If S&P 500 Valuations Had You Worried in August, They're Backby
Index P/E ratio approaches five-year high, reached in July
Fed rate increases, stronger dollar darken 2016 outlook
Renewed willingness among U.S. stock investors to pay more for every dollar of earnings may soon be put to the test, according to Russ Koesterich, BlackRock Inc.’s global chief investment strategist.
As the chart below shows, the price-earnings ratio for the Standard & Poor’s 500 Index is close to a five-year high. The S&P 500 was valued at 18.8 times earnings as of yesterday, according to data compiled by Bloomberg. The ratio peaked at 18.9 times on July 20 and dropped to 16.6 times on Aug. 25, when the index set this year’s low.
“By far the biggest driver of markets has been multiple expansion,” Koesterich wrote yesterday in a report. “Investors are once again reacting, as if on cue, by buying risky assets” as central banks around the world test the limits of monetary policy by holding down interest rates and buying bonds, the New York-based strategist wrote.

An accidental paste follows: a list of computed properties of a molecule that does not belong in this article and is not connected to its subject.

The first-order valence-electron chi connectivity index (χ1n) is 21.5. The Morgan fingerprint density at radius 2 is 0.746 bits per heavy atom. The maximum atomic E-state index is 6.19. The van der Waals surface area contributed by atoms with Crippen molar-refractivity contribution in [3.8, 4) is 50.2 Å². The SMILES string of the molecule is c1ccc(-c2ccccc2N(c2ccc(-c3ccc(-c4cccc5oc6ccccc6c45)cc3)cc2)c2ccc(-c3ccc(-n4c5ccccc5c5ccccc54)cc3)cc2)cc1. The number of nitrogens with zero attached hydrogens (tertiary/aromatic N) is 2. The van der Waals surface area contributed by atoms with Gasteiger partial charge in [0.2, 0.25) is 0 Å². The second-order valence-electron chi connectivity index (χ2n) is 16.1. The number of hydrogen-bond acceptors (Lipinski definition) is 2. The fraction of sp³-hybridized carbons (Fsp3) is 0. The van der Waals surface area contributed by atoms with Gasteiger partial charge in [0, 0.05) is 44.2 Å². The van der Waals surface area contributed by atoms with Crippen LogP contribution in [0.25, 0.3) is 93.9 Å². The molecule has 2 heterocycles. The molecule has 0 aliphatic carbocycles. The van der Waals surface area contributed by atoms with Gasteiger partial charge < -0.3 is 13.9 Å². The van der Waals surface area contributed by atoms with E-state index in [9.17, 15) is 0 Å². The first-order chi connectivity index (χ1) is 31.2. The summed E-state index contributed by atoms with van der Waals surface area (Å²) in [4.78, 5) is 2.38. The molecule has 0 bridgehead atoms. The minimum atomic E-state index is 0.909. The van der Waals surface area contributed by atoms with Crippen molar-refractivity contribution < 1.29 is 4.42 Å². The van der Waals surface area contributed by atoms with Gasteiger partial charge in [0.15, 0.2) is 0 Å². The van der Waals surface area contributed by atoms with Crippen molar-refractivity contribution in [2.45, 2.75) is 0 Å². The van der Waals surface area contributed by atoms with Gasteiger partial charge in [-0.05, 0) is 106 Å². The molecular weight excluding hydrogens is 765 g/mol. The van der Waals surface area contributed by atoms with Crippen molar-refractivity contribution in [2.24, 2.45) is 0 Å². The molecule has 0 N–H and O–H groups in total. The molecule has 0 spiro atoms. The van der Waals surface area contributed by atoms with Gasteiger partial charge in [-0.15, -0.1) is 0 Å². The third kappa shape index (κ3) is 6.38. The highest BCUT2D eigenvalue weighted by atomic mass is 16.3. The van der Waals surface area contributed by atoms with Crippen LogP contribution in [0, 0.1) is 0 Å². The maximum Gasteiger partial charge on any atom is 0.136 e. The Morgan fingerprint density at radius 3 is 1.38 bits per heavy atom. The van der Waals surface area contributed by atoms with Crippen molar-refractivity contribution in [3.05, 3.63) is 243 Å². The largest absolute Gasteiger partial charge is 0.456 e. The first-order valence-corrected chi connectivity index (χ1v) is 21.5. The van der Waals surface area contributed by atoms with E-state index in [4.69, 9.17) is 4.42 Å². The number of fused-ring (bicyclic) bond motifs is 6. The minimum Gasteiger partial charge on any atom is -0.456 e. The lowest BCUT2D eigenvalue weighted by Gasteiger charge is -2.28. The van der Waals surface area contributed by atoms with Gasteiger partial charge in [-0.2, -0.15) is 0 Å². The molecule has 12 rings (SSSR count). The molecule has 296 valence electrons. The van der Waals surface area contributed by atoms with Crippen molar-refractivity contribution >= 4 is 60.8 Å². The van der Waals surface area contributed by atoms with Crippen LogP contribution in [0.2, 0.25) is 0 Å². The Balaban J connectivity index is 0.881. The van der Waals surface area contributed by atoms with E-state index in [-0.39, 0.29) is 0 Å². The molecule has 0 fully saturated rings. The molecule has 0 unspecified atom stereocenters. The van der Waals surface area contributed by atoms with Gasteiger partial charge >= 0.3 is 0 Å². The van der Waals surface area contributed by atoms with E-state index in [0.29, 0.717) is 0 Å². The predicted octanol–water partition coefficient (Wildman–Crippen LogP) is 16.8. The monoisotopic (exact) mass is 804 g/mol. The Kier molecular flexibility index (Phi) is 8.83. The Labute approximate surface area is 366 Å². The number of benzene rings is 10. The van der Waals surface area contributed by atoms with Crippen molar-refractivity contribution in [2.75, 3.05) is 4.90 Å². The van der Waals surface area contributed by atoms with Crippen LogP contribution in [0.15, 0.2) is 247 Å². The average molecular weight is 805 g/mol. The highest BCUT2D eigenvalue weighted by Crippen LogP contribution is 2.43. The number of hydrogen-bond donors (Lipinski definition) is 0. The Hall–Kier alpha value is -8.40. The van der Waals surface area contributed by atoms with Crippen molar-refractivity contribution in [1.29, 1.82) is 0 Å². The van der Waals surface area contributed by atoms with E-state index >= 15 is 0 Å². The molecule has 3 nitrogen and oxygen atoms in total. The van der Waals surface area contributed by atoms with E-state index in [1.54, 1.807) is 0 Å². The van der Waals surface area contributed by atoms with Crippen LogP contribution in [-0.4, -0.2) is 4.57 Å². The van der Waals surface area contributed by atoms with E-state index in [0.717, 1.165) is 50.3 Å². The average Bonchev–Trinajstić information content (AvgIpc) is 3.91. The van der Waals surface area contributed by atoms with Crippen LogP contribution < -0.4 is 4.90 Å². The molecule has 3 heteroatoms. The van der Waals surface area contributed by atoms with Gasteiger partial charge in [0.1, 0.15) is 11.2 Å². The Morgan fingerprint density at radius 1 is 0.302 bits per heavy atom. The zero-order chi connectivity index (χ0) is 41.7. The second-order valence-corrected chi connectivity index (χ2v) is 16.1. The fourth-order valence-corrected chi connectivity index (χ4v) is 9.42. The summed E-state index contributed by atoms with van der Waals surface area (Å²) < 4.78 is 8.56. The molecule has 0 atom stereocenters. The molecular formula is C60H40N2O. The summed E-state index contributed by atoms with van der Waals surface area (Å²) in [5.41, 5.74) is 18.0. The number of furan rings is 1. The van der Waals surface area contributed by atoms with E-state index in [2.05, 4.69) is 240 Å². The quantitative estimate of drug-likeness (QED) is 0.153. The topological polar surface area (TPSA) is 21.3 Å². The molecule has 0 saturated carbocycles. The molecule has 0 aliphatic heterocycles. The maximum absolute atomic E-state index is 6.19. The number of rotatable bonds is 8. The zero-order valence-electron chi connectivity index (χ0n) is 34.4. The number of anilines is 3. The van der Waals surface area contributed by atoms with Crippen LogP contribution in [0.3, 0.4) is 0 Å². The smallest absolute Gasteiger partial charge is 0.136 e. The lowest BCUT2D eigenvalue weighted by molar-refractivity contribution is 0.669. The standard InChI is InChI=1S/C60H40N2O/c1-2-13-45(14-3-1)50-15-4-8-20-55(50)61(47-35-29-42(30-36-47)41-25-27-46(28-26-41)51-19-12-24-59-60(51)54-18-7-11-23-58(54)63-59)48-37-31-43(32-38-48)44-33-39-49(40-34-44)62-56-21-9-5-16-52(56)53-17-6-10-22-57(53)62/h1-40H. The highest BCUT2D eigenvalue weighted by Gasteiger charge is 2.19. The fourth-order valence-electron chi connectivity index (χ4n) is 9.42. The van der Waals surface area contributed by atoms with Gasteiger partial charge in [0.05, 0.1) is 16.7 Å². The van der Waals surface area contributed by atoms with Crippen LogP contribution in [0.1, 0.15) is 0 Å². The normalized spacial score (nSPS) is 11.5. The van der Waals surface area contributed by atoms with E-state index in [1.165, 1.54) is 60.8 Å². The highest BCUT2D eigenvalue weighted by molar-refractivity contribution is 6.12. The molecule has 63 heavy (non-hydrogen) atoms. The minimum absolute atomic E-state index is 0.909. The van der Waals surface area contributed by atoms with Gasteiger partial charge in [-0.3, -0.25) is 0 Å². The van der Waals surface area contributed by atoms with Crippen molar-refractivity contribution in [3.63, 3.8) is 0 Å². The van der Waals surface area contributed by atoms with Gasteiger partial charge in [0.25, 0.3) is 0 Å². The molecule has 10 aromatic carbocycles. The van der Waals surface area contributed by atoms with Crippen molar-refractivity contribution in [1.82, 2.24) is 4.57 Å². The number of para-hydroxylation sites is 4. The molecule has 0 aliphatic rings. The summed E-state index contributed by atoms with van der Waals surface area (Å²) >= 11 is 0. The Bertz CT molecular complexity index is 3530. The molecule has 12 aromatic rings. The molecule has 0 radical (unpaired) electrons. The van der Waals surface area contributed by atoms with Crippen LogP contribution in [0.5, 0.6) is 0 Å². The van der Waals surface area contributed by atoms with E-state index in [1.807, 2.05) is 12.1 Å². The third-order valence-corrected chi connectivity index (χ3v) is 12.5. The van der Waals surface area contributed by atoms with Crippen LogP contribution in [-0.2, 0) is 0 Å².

Rate increases from the Federal Reserve and a stronger dollar will keep P/E ratios from climbing next year, the report said. Futures traders put the odds that the Fed will raise rates at least once by March at 74 percent yesterday, according to data compiled by Bloomberg. The Bloomberg Dollar Spot Index was up 11 percent from a year ago.
“The advent of a tightening cycle, even a gentle one,” may be enough to restrain earnings as well as P/Es, Koesterich wrote. Analysts expect S&P 500 profit growth of 7.9 percent next year after a drop of 0.5 percent this year, based on survey results compiled by Bloomberg.
“In contrast, the actions of other central banks are likely to continue to bolster market valuations,” he wrote. Koesterich cited the prospect of additional bond purchases by the Bank of Japan, which cut forecasts for economic growth and inflation last week. Japan’s Topix Index was about 7.5 percent higher for the year in dollar terms through yesterday, while the S&P 500 gained only 2.2 percent. He favors Japanese stocks.